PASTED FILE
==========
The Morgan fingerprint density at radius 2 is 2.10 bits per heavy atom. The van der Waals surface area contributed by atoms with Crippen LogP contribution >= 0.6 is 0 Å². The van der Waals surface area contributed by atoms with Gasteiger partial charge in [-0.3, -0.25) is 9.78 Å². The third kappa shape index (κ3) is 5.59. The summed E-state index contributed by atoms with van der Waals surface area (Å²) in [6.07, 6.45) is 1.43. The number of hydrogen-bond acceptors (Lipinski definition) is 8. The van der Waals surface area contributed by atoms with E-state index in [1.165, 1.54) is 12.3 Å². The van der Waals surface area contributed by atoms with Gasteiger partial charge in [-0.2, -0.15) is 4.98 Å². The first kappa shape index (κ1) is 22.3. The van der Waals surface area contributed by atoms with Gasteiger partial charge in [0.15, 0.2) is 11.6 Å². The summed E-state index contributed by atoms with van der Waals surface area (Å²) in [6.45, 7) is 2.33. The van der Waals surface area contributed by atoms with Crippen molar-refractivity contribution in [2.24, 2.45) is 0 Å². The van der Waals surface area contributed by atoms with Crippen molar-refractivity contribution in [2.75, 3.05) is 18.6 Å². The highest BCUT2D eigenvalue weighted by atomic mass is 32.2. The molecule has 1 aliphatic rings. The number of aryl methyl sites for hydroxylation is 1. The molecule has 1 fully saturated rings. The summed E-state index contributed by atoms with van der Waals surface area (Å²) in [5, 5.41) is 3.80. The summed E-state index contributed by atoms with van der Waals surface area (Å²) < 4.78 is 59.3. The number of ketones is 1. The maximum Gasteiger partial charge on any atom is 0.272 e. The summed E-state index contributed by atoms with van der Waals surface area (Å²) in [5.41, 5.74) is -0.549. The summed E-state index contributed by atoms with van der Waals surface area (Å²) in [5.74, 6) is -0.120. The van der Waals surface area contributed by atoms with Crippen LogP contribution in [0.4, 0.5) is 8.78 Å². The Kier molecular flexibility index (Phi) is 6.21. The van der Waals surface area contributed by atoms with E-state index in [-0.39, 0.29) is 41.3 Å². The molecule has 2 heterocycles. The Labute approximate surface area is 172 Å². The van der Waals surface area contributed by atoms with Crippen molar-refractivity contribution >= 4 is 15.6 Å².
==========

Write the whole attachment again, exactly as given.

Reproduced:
The Morgan fingerprint density at radius 2 is 2.10 bits per heavy atom. The van der Waals surface area contributed by atoms with Crippen LogP contribution >= 0.6 is 0 Å². The van der Waals surface area contributed by atoms with Gasteiger partial charge in [-0.3, -0.25) is 9.78 Å². The third kappa shape index (κ3) is 5.59. The summed E-state index contributed by atoms with van der Waals surface area (Å²) in [6.07, 6.45) is 1.43. The number of hydrogen-bond acceptors (Lipinski definition) is 8. The van der Waals surface area contributed by atoms with E-state index in [1.165, 1.54) is 12.3 Å². The van der Waals surface area contributed by atoms with Gasteiger partial charge in [-0.2, -0.15) is 4.98 Å². The first kappa shape index (κ1) is 22.3. The van der Waals surface area contributed by atoms with Gasteiger partial charge in [0.15, 0.2) is 11.6 Å². The summed E-state index contributed by atoms with van der Waals surface area (Å²) in [6.45, 7) is 2.33. The van der Waals surface area contributed by atoms with Crippen molar-refractivity contribution in [2.24, 2.45) is 0 Å². The van der Waals surface area contributed by atoms with Crippen molar-refractivity contribution in [2.75, 3.05) is 18.6 Å². The highest BCUT2D eigenvalue weighted by atomic mass is 32.2. The molecule has 1 aliphatic rings. The number of aryl methyl sites for hydroxylation is 1. The molecule has 1 fully saturated rings. The summed E-state index contributed by atoms with van der Waals surface area (Å²) in [5, 5.41) is 3.80. The summed E-state index contributed by atoms with van der Waals surface area (Å²) < 4.78 is 59.3. The number of ketones is 1. The maximum Gasteiger partial charge on any atom is 0.272 e. The summed E-state index contributed by atoms with van der Waals surface area (Å²) in [5.41, 5.74) is -0.549. The summed E-state index contributed by atoms with van der Waals surface area (Å²) in [5.74, 6) is -0.120. The van der Waals surface area contributed by atoms with Crippen LogP contribution in [0.4, 0.5) is 8.78 Å². The Kier molecular flexibility index (Phi) is 6.21. The van der Waals surface area contributed by atoms with E-state index in [-0.39, 0.29) is 41.3 Å². The molecule has 2 heterocycles. The Labute approximate surface area is 172 Å². The van der Waals surface area contributed by atoms with Crippen molar-refractivity contribution >= 4 is 15.6 Å².